3 Sitio(s) de ejecución
Stepan F., born in 1935: “I was curious, so I climbed over a tree so I could see the execution. I was about 300m away. The view was clear, so I could see everything. The shootings lasted for seven days, from morning until evening. The victims were taken there in trucks. Each time there were about fifteen people inside a truck. Once the group arrived, they were forced to get climb down from the truck, strip naked before being lined up in groups of six or seven on the edge of the pit with their backs to the shooters. There was only one shooter who fired a submachine gun. If some victims didn’t fall directly into the pit, the other Jews pushed their bodies in.” (Witness n°877U, interviewed in Manivtsi, on January 13, 2010)
“On one occasion the head of the agricultural cooperative, Kh. P. Savchuk, who is no longer alive, ordered me and other cart-drivers to take the [Jewish] children and old people to Manivtsy in our carts. This was in August 1942. We arrived with our carts in the center of Kulchiny. Armed Germans and policemen, who had come from the county center Antoniny, ordered all the Soviet civilians of Jewish nationality to leave their houses, to take any belongings they might need with them, and to assemble at the marker square. All the Jewish families gathered there. Seven Jewish children, aged approximately 3-7 and a woman with the last name of Vaisman, along with her baby, were put into my cart.
All the civilians of Jewish nationality whose state of health allowed them to walk were put into a column by the Germans and policemen and taken on foot in the direction of Manivtsy. The children and old people were taken there in carts. Among the armed policemen who took the Jews from Kulchiny to Manivtsy was P. (I think with a pistol); I saw him with my own eyes. Before the war a military unit stationed near Manivtsy village had a vegetable patch there. During the occupation, there were still buildings for cattle, such as cowsheds and stables. The Germans and policemen put all the Soviet civilians of Jewish nationality from Kulchiny and other localities into those buildings. The next day, or several days later, the Germans carried out the shooting of the Jews near the village of Manivtsy. […]” [From the testimony of Mikhail M., in the framework of the investigation against a former policeman from Antoniny, Nikita P., January 15, 1979; SBU State Security Archives ]
Manivtsi is a village in Khmelnytskyi region, western Ukraine, located 50 km north of Khmelnytskyi itself and 7 km (4mi) east of Kulchyny. According to the local accounts recorded by Yahad - In Unum, only two Jewish families lived in Manivtsi before the war. They were the families of Pinia, who was a merchant and had a shop, and Weiner – who was a butcher. Weiner had four children: two daughters, Fania and Sonia, and two sons, one of whom, Misha, managed to escape from the truck and was hidden by a local family and survived the war. A relatively large Jewish community lived in Kulchyny, located nearby. The village was also the center of a Jewish selsoviet in the 1930s. In 1931, 1,060 Jews lived in Kulchyny, but the population decreased during the Holodomor famines (1932-1933). More fled right before the occupation in 1941, leaving about 400 Jews in Kulchyny at the start of the occupation.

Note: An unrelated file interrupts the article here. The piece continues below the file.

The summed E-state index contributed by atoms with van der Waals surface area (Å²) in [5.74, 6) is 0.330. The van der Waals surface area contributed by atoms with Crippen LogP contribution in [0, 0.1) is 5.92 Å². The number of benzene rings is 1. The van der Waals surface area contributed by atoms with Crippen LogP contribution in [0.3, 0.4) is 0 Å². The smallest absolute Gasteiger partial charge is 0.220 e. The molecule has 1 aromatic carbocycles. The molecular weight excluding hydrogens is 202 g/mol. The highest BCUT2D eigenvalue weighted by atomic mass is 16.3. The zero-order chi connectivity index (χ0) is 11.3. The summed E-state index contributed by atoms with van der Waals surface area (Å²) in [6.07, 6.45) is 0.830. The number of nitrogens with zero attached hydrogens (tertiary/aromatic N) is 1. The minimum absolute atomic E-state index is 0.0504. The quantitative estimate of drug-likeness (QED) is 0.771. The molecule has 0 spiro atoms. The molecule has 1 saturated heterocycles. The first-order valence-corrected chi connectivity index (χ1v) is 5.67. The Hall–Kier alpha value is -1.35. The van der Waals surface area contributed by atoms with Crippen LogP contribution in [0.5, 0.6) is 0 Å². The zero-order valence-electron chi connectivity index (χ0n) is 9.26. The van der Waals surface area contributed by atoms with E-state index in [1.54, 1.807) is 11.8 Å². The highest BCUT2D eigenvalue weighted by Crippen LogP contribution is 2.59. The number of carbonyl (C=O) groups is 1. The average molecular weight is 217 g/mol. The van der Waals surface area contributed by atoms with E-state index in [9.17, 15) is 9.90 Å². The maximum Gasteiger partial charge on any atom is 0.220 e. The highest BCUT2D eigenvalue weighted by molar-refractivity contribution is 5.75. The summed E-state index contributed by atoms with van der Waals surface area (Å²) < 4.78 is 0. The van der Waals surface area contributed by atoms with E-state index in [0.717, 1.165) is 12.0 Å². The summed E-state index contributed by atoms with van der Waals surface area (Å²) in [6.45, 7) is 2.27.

Manivtsi was occupied by German forces in mid-July 1941. The two Jewish families from Manivtsi escaped to Kulchyny before the Germans’ arrival. A transit ghetto was established in Manivtsi, on the former premises of the kolkhoz [collective farm]. The Jews from the entire district were transferred there. In all, 2,000 Jews were confined in this ghetto, including 300 skilled workers who lived separately. The ghetto comprised the stables, the cowshed, and a two-story building, which was used as a shop before the war. The ghetto was guarded by local police. All the Jews that passed through this ghetto were murdered. One of the biggest mass executions was in August 1942, when the Jews from the Kulchyny ghetto were taken to the Manivtsi ghetto. Those unable to walk were put in carts. Any Jews attempting to escape were shot on the spot. Once in Manivtsi, the Jews were placed in the stables and the cowshed overnight. The following day, the Jews were taken to the forest, where a large pit was dug by the Jews themselves. After being forced to strip naked, the Jews were shot on the edge of the pit in their backs by a single shooter. After the shootings, the bodies were covered with lime. Alongside the German Feldgendermerie, some local policemen also participated in the shootings. In September, one month later, the Jewish skilled workers were murdered in turn in the field located close to the forest of the first execution site. The last victims, mainly artisans who had managed to avoid being killed during the first two executions, were killed near the kolkhoz stables.
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